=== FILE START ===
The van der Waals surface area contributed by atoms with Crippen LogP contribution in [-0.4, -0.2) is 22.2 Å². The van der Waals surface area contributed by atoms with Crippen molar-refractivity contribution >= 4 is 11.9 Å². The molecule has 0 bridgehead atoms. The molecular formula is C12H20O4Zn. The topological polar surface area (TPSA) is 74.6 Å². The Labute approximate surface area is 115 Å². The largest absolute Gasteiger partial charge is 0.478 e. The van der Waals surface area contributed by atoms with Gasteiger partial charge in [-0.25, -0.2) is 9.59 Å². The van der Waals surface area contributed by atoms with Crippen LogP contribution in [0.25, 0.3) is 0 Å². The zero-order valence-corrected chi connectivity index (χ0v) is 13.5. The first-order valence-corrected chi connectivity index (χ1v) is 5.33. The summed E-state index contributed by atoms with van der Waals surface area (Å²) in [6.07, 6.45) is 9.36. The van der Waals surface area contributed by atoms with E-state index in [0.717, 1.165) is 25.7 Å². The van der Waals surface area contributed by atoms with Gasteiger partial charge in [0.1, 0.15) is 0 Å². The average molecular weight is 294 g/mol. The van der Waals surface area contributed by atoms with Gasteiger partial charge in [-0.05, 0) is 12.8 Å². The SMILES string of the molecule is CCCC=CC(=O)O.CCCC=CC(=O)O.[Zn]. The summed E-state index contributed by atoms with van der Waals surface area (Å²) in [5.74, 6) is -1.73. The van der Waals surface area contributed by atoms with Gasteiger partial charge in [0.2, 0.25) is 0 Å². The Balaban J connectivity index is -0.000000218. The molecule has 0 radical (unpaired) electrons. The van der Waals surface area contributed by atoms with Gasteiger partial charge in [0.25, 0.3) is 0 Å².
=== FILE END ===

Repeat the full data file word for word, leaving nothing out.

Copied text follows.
The van der Waals surface area contributed by atoms with Crippen LogP contribution in [-0.4, -0.2) is 22.2 Å². The van der Waals surface area contributed by atoms with Crippen molar-refractivity contribution >= 4 is 11.9 Å². The molecule has 0 bridgehead atoms. The molecular formula is C12H20O4Zn. The topological polar surface area (TPSA) is 74.6 Å². The Labute approximate surface area is 115 Å². The largest absolute Gasteiger partial charge is 0.478 e. The van der Waals surface area contributed by atoms with Gasteiger partial charge in [-0.25, -0.2) is 9.59 Å². The van der Waals surface area contributed by atoms with Crippen LogP contribution in [0.25, 0.3) is 0 Å². The zero-order valence-corrected chi connectivity index (χ0v) is 13.5. The first-order valence-corrected chi connectivity index (χ1v) is 5.33. The summed E-state index contributed by atoms with van der Waals surface area (Å²) in [6.07, 6.45) is 9.36. The van der Waals surface area contributed by atoms with E-state index in [0.717, 1.165) is 25.7 Å². The van der Waals surface area contributed by atoms with Gasteiger partial charge in [0.1, 0.15) is 0 Å². The average molecular weight is 294 g/mol. The van der Waals surface area contributed by atoms with Gasteiger partial charge in [-0.05, 0) is 12.8 Å². The SMILES string of the molecule is CCCC=CC(=O)O.CCCC=CC(=O)O.[Zn]. The summed E-state index contributed by atoms with van der Waals surface area (Å²) in [5.74, 6) is -1.73. The van der Waals surface area contributed by atoms with Gasteiger partial charge in [0.2, 0.25) is 0 Å². The Balaban J connectivity index is -0.000000218. The molecule has 0 radical (unpaired) electrons. The van der Waals surface area contributed by atoms with Gasteiger partial charge in [0.25, 0.3) is 0 Å².